Whenever the Office of President of the United States becomes vacant, whether by resignation, impeachment, ill health, whatever, the reason is immaterial.

Naturally, the Vice President takes over the presidency. No problem: sadly, it's happened before.

One of the new President's necessary acts is to select a new Vice-President, to fill out the remainder of the term before the next election. The selection must be approved by both the House and the Senate. However, the Senate is evenly split at 50 - 50.

Now there have been tie votes in the Senate, and they are resolved by the President of the Senate casting a deciding vote if he/she so chooses.

But, Constitutionally, the Vice-President is the President of the Senate! And there isn't one yet! The tie vote is to confirm the selection of a Vice-President!

So, in the absence of a Vice-President, how is a tie in a Senate vote decided?

2 Answers 2


The Twenty-fifth Amendment states:

Whenever there is a vacancy in the office of the Vice President, the President shall nominate a Vice President who shall take office upon confirmation by a majority vote of both Houses of Congress.

Thus, in the absence of a majority the candidate would be denied the office.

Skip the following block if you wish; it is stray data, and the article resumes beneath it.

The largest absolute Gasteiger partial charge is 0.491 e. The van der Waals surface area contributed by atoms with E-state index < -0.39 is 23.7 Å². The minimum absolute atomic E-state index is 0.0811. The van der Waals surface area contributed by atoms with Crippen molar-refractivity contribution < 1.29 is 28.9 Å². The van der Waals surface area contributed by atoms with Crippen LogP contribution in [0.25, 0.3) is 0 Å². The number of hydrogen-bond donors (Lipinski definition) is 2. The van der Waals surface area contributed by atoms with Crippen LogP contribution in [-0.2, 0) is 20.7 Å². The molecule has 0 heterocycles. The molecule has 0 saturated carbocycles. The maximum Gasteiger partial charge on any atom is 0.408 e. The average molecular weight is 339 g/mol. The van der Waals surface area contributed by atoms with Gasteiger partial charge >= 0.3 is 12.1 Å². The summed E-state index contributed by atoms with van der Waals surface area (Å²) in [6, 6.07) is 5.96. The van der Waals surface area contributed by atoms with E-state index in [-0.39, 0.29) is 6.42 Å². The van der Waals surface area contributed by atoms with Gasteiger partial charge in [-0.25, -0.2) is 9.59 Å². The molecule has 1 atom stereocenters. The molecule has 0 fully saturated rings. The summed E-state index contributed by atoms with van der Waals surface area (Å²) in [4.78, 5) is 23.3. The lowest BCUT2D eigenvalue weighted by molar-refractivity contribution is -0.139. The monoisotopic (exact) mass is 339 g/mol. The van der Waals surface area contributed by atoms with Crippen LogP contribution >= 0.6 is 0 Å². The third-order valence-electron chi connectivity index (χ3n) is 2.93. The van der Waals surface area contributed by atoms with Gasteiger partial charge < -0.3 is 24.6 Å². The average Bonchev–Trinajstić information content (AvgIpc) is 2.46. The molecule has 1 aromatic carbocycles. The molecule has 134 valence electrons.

• ...and then what?
    – Strawberry
    Nov 2, 2018 at 18:20
  • 4
    the new president would have to appoint another candidate and the process would start all over... technically. In reality they would know the results before the voting ever began and would probably pick another candidate going into the confirmation hearings.
    – Cos Callis
    Nov 2, 2018 at 18:21
  • 7
    @DJohnM nobody
    – Cos Callis
    Nov 2, 2018 at 19:57
  • 2
    There have been extended periods in the past when there was no vice president, mostly before the adoption of the 25th Amendment. For example, there was no Vice President from the death of Lincoln to the end of that presidential term, or rather to the start of the next term. Nov 2, 2018 at 22:13
  • 1
    The President pro tempore of the Senate presides over the Senate when there is no Vice President, or the VP is absent, but since that is always an already sitting senator, there is no extra tie-breaking vote. Nov 2, 2018 at 22:15

The general rule is that a tie vote in either house of Congress loses. Thus in the absence of a majority of each house voting to confirm, that nominee is not confirmed, and does not take office.

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